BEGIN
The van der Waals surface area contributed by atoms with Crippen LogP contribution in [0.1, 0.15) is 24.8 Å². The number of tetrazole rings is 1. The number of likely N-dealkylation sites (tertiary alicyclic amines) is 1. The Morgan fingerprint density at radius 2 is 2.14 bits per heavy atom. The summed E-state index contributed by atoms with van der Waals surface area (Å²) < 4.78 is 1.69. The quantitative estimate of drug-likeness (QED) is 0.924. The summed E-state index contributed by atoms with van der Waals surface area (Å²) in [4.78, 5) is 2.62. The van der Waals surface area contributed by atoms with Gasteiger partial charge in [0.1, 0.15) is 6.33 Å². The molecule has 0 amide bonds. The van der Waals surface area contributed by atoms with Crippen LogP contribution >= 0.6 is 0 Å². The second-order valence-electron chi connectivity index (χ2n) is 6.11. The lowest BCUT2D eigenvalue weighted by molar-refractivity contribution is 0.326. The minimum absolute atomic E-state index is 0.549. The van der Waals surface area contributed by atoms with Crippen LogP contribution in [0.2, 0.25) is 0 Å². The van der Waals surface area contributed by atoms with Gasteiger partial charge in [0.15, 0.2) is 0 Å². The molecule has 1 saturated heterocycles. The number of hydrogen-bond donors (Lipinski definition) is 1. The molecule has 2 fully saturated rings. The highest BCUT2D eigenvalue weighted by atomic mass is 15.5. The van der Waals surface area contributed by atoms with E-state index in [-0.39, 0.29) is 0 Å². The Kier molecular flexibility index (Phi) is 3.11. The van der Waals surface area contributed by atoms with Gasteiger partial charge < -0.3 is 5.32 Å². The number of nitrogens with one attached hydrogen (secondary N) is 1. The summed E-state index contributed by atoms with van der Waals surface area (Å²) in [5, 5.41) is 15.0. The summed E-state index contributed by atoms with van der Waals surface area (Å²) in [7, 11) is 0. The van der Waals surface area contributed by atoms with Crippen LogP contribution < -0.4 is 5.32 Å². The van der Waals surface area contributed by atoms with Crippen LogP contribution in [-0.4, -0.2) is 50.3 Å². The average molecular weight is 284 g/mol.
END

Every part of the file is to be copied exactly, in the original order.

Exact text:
The van der Waals surface area contributed by atoms with Crippen LogP contribution in [0.1, 0.15) is 24.8 Å². The number of tetrazole rings is 1. The number of likely N-dealkylation sites (tertiary alicyclic amines) is 1. The Morgan fingerprint density at radius 2 is 2.14 bits per heavy atom. The summed E-state index contributed by atoms with van der Waals surface area (Å²) < 4.78 is 1.69. The quantitative estimate of drug-likeness (QED) is 0.924. The summed E-state index contributed by atoms with van der Waals surface area (Å²) in [4.78, 5) is 2.62. The van der Waals surface area contributed by atoms with Gasteiger partial charge in [0.1, 0.15) is 6.33 Å². The molecule has 0 amide bonds. The van der Waals surface area contributed by atoms with Crippen LogP contribution >= 0.6 is 0 Å². The second-order valence-electron chi connectivity index (χ2n) is 6.11. The lowest BCUT2D eigenvalue weighted by molar-refractivity contribution is 0.326. The minimum absolute atomic E-state index is 0.549. The van der Waals surface area contributed by atoms with Crippen LogP contribution in [0.2, 0.25) is 0 Å². The van der Waals surface area contributed by atoms with Gasteiger partial charge in [0.15, 0.2) is 0 Å². The molecule has 1 saturated heterocycles. The number of hydrogen-bond donors (Lipinski definition) is 1. The molecule has 2 fully saturated rings. The highest BCUT2D eigenvalue weighted by atomic mass is 15.5. The van der Waals surface area contributed by atoms with E-state index in [-0.39, 0.29) is 0 Å². The Kier molecular flexibility index (Phi) is 3.11. The van der Waals surface area contributed by atoms with Gasteiger partial charge < -0.3 is 5.32 Å². The number of nitrogens with one attached hydrogen (secondary N) is 1. The summed E-state index contributed by atoms with van der Waals surface area (Å²) in [5, 5.41) is 15.0. The summed E-state index contributed by atoms with van der Waals surface area (Å²) in [7, 11) is 0. The van der Waals surface area contributed by atoms with Crippen LogP contribution < -0.4 is 5.32 Å². The van der Waals surface area contributed by atoms with Crippen LogP contribution in [-0.4, -0.2) is 50.3 Å². The average molecular weight is 284 g/mol.